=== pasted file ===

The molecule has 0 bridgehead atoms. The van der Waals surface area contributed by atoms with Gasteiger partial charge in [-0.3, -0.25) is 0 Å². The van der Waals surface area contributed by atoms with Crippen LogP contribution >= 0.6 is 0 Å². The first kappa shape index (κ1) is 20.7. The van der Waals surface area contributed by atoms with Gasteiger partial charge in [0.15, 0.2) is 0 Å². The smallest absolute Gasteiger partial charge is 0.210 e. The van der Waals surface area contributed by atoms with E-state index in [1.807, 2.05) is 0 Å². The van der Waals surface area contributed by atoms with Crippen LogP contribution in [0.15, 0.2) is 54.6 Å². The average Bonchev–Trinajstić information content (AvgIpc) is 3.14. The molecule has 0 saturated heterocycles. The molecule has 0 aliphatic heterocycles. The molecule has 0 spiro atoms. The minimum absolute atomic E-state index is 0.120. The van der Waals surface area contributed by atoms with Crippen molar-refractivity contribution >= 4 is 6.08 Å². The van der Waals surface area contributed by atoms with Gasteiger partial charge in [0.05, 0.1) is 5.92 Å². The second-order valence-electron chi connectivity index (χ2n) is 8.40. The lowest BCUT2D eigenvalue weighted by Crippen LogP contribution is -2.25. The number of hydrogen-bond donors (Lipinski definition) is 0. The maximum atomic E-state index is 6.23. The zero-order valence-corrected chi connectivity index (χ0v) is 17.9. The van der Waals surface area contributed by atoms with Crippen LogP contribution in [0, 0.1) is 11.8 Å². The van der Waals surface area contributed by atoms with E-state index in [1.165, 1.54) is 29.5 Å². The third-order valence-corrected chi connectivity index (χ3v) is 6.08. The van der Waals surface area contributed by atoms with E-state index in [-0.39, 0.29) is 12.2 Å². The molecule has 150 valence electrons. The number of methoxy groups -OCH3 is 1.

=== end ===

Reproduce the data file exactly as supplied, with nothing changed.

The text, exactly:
The molecule has 0 bridgehead atoms. The van der Waals surface area contributed by atoms with Gasteiger partial charge in [-0.3, -0.25) is 0 Å². The van der Waals surface area contributed by atoms with Crippen LogP contribution >= 0.6 is 0 Å². The first kappa shape index (κ1) is 20.7. The van der Waals surface area contributed by atoms with Gasteiger partial charge in [0.15, 0.2) is 0 Å². The smallest absolute Gasteiger partial charge is 0.210 e. The van der Waals surface area contributed by atoms with E-state index in [1.807, 2.05) is 0 Å². The van der Waals surface area contributed by atoms with Crippen LogP contribution in [0.15, 0.2) is 54.6 Å². The average Bonchev–Trinajstić information content (AvgIpc) is 3.14. The molecule has 0 saturated heterocycles. The molecule has 0 aliphatic heterocycles. The molecule has 0 spiro atoms. The minimum absolute atomic E-state index is 0.120. The van der Waals surface area contributed by atoms with Crippen molar-refractivity contribution >= 4 is 6.08 Å². The van der Waals surface area contributed by atoms with Gasteiger partial charge in [0.05, 0.1) is 5.92 Å². The second-order valence-electron chi connectivity index (χ2n) is 8.40. The lowest BCUT2D eigenvalue weighted by Crippen LogP contribution is -2.25. The number of hydrogen-bond donors (Lipinski definition) is 0. The maximum atomic E-state index is 6.23. The zero-order valence-corrected chi connectivity index (χ0v) is 17.9. The van der Waals surface area contributed by atoms with Crippen LogP contribution in [0, 0.1) is 11.8 Å². The van der Waals surface area contributed by atoms with E-state index in [1.165, 1.54) is 29.5 Å². The third-order valence-corrected chi connectivity index (χ3v) is 6.08. The van der Waals surface area contributed by atoms with E-state index in [-0.39, 0.29) is 12.2 Å². The molecule has 150 valence electrons. The number of methoxy groups -OCH3 is 1.